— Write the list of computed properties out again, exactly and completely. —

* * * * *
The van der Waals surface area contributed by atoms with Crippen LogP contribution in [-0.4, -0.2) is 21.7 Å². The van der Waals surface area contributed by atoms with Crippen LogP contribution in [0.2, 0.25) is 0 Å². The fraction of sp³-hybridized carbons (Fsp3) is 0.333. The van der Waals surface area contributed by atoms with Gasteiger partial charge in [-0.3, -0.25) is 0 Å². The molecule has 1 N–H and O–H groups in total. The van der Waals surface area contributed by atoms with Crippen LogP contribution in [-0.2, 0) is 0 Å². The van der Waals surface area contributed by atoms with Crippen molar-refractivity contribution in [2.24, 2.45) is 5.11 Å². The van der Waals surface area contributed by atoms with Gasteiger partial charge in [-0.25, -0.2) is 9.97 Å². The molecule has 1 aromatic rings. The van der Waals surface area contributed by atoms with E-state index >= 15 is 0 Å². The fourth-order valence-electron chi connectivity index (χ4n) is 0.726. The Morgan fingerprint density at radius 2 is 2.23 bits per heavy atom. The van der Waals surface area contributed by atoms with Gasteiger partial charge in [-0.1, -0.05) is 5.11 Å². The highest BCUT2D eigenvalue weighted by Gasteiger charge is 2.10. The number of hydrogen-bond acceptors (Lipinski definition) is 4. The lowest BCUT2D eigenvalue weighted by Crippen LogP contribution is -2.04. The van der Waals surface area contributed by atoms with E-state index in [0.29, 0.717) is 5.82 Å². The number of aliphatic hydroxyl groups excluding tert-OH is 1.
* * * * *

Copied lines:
The van der Waals surface area contributed by atoms with Crippen LogP contribution in [-0.4, -0.2) is 21.7 Å². The van der Waals surface area contributed by atoms with Crippen LogP contribution in [0.2, 0.25) is 0 Å². The fraction of sp³-hybridized carbons (Fsp3) is 0.333. The van der Waals surface area contributed by atoms with Gasteiger partial charge in [-0.3, -0.25) is 0 Å². The molecule has 1 N–H and O–H groups in total. The van der Waals surface area contributed by atoms with Crippen LogP contribution in [-0.2, 0) is 0 Å². The van der Waals surface area contributed by atoms with Crippen molar-refractivity contribution in [2.24, 2.45) is 5.11 Å². The van der Waals surface area contributed by atoms with Gasteiger partial charge in [-0.25, -0.2) is 9.97 Å². The molecule has 1 aromatic rings. The van der Waals surface area contributed by atoms with E-state index >= 15 is 0 Å². The fourth-order valence-electron chi connectivity index (χ4n) is 0.726. The Morgan fingerprint density at radius 2 is 2.23 bits per heavy atom. The van der Waals surface area contributed by atoms with Gasteiger partial charge in [-0.1, -0.05) is 5.11 Å². The highest BCUT2D eigenvalue weighted by Gasteiger charge is 2.10. The number of hydrogen-bond acceptors (Lipinski definition) is 4. The lowest BCUT2D eigenvalue weighted by Crippen LogP contribution is -2.04. The van der Waals surface area contributed by atoms with E-state index in [0.29, 0.717) is 5.82 Å². The number of aliphatic hydroxyl groups excluding tert-OH is 1.